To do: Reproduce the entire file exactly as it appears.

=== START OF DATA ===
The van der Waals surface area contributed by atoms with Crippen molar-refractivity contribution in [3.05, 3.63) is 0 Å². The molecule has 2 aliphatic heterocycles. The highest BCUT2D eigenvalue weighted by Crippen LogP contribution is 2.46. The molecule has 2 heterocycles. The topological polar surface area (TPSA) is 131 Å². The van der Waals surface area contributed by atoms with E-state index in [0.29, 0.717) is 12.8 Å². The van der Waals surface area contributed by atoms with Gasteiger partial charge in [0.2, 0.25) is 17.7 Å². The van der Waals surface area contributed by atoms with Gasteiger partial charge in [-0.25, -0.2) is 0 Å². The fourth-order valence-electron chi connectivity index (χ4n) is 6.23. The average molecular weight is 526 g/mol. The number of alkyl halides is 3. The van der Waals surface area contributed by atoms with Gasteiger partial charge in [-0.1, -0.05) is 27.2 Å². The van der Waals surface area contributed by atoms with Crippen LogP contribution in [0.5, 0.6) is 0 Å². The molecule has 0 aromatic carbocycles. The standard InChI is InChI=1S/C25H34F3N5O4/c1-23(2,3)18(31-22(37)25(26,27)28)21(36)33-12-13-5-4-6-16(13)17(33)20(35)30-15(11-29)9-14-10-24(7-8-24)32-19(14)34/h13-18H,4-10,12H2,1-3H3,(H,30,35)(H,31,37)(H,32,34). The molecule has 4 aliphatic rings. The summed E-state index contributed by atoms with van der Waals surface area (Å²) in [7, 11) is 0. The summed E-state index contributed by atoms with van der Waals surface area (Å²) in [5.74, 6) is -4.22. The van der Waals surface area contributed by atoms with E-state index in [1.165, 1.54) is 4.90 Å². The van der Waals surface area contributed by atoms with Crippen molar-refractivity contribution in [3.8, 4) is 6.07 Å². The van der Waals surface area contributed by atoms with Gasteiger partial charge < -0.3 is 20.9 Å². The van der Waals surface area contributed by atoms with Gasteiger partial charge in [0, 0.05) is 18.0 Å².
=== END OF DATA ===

The van der Waals surface area contributed by atoms with Crippen molar-refractivity contribution in [3.05, 3.63) is 0 Å². The molecule has 2 aliphatic heterocycles. The highest BCUT2D eigenvalue weighted by Crippen LogP contribution is 2.46. The molecule has 2 heterocycles. The topological polar surface area (TPSA) is 131 Å². The van der Waals surface area contributed by atoms with E-state index in [0.29, 0.717) is 12.8 Å². The van der Waals surface area contributed by atoms with Gasteiger partial charge in [0.2, 0.25) is 17.7 Å². The van der Waals surface area contributed by atoms with Gasteiger partial charge in [-0.25, -0.2) is 0 Å². The fourth-order valence-electron chi connectivity index (χ4n) is 6.23. The average molecular weight is 526 g/mol. The number of alkyl halides is 3. The van der Waals surface area contributed by atoms with Gasteiger partial charge in [-0.1, -0.05) is 27.2 Å². The van der Waals surface area contributed by atoms with Crippen LogP contribution in [0.5, 0.6) is 0 Å². The molecule has 0 aromatic carbocycles. The standard InChI is InChI=1S/C25H34F3N5O4/c1-23(2,3)18(31-22(37)25(26,27)28)21(36)33-12-13-5-4-6-16(13)17(33)20(35)30-15(11-29)9-14-10-24(7-8-24)32-19(14)34/h13-18H,4-10,12H2,1-3H3,(H,30,35)(H,31,37)(H,32,34). The molecule has 4 aliphatic rings. The summed E-state index contributed by atoms with van der Waals surface area (Å²) in [7, 11) is 0. The summed E-state index contributed by atoms with van der Waals surface area (Å²) in [5.74, 6) is -4.22. The van der Waals surface area contributed by atoms with E-state index in [1.165, 1.54) is 4.90 Å². The van der Waals surface area contributed by atoms with Crippen molar-refractivity contribution in [3.8, 4) is 6.07 Å². The van der Waals surface area contributed by atoms with Gasteiger partial charge < -0.3 is 20.9 Å². The van der Waals surface area contributed by atoms with Gasteiger partial charge in [0, 0.05) is 18.0 Å².